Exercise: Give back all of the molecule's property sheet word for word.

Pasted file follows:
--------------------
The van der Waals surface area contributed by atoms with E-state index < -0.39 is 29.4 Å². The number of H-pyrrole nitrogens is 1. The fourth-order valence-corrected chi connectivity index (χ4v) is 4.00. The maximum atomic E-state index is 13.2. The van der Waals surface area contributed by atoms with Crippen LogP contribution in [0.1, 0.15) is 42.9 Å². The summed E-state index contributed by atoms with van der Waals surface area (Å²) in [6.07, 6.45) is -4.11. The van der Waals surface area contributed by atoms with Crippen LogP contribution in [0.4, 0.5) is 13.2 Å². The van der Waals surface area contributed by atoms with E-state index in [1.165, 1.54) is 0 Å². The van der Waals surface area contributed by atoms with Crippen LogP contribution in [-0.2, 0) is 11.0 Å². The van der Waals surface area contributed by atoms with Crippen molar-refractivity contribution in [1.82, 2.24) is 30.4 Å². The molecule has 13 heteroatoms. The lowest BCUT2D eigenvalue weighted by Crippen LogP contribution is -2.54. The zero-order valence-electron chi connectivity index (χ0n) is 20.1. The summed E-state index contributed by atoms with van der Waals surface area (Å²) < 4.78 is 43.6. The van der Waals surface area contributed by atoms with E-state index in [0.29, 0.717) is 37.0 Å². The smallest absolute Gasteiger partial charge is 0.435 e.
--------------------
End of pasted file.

The van der Waals surface area contributed by atoms with E-state index < -0.39 is 29.4 Å². The number of H-pyrrole nitrogens is 1. The fourth-order valence-corrected chi connectivity index (χ4v) is 4.00. The maximum atomic E-state index is 13.2. The van der Waals surface area contributed by atoms with Crippen LogP contribution in [0.1, 0.15) is 42.9 Å². The summed E-state index contributed by atoms with van der Waals surface area (Å²) in [6.07, 6.45) is -4.11. The van der Waals surface area contributed by atoms with Crippen LogP contribution in [0.4, 0.5) is 13.2 Å². The van der Waals surface area contributed by atoms with E-state index in [1.165, 1.54) is 0 Å². The van der Waals surface area contributed by atoms with Crippen LogP contribution in [-0.2, 0) is 11.0 Å². The van der Waals surface area contributed by atoms with Crippen molar-refractivity contribution in [1.82, 2.24) is 30.4 Å². The molecule has 13 heteroatoms. The lowest BCUT2D eigenvalue weighted by Crippen LogP contribution is -2.54. The zero-order valence-electron chi connectivity index (χ0n) is 20.1. The summed E-state index contributed by atoms with van der Waals surface area (Å²) < 4.78 is 43.6. The van der Waals surface area contributed by atoms with E-state index in [0.29, 0.717) is 37.0 Å². The smallest absolute Gasteiger partial charge is 0.435 e.